Copyright © Louis Schmier and Atwood Publishing.

Thu, 27 May 1993

As I traveled the darkened streets in solitude, I was pondering passages from Hamlet and Julius Caesar. In Act I, Scene III, of Hamlet, Polonius says to his son, Laertes: "For the apparel oft proclaims the man." Does, then, the mere taking of a core of liberal arts courses or even a liberal arts major proclaim the enriched spirit and mental agility of a person? I wish it did, but there isn't an automatic and exclusive impact by such core courses or programs on a person.

Liberal arts is not a course or a major or a program. It is not a class, but what takes place inside the classroom and what is generated within the student. It is an attitude, a spirit that permeates every fiber of a person's being, that creates a place of questions and initiates the first steps towards wisdom. A liberal arts curriculum should be judged by that ethereal and more difficult measurement of what the student has become, the centrally defining attributes of character which energize and give direction to native talent. But, that requires that professors lead the way. They must first have a vision and then give it life in the imagination of the students.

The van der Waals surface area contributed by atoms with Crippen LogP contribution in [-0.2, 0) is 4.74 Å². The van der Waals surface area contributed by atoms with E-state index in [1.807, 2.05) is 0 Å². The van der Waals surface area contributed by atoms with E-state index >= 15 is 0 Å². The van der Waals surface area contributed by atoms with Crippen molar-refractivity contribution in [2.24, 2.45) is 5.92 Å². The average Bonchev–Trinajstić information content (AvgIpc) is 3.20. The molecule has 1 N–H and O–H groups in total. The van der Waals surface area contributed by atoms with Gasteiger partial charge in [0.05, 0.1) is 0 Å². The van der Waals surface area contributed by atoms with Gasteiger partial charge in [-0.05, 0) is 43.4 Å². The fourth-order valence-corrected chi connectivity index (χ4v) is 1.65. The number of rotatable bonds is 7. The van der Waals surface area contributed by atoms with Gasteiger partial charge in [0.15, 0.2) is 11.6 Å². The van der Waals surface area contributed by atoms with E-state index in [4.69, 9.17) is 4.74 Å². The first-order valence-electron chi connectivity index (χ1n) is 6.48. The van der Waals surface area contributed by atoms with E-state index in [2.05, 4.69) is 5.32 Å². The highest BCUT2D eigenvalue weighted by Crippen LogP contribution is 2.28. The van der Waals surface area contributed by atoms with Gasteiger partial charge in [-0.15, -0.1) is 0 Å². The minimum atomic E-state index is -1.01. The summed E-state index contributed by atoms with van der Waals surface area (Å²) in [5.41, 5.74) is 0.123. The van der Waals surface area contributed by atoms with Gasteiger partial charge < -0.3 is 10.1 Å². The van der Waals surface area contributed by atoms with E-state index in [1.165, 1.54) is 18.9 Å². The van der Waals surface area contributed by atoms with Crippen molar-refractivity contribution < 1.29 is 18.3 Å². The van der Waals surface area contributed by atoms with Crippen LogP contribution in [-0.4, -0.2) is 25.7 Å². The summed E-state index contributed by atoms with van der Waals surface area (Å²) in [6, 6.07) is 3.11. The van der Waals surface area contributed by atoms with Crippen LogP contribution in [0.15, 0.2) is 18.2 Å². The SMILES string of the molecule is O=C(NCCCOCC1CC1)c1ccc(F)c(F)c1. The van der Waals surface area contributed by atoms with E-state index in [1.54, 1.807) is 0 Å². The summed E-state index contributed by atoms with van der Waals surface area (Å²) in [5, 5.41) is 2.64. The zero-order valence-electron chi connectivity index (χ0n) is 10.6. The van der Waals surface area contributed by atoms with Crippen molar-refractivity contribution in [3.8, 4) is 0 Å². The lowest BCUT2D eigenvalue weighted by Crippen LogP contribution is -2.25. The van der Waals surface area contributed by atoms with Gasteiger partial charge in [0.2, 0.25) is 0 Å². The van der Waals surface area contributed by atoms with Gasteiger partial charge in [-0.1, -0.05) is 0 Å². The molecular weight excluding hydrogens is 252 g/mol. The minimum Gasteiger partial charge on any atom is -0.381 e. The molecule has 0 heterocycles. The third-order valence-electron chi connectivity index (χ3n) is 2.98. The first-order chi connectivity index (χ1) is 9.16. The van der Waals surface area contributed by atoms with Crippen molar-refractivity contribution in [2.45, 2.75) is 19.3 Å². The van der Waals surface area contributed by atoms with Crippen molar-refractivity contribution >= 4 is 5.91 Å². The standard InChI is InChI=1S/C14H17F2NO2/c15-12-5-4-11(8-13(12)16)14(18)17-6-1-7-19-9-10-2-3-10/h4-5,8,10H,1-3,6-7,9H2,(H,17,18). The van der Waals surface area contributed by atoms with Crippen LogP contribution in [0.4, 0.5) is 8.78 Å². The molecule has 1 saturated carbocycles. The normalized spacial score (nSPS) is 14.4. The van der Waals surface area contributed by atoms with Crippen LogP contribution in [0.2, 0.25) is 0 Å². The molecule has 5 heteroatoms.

Yet, students are led down isolated, barrel-visioned, pre-determined paths overloaded with "courses appropriate to the major." Liberal arts core courses are often paid little more than lip service. Students are led to believe that every course must have a utilitarian vocational value. They and professors are too often infected with what I call "I don't need it for the major" syndrome. Departments and schools vie with each other for body counts. Classes are so stylized that few stand free and are alive. Professors package and filter information to students who are under considerable pressure to please them. Professors fearfully seek to please students. Professors divert their energies from the classroom to research and publication. And so, it's not all that clear that most present-day institutions of higher learning are the best places to acquire a liberal education; or that studying the liberal arts has a guaranteed meaningful connection with the enrichment of a student. And the "fault, dear Brutus, is not in our stars, but in ourselves."

Make it a good day.


Louis Schmier  (912-333-5947)
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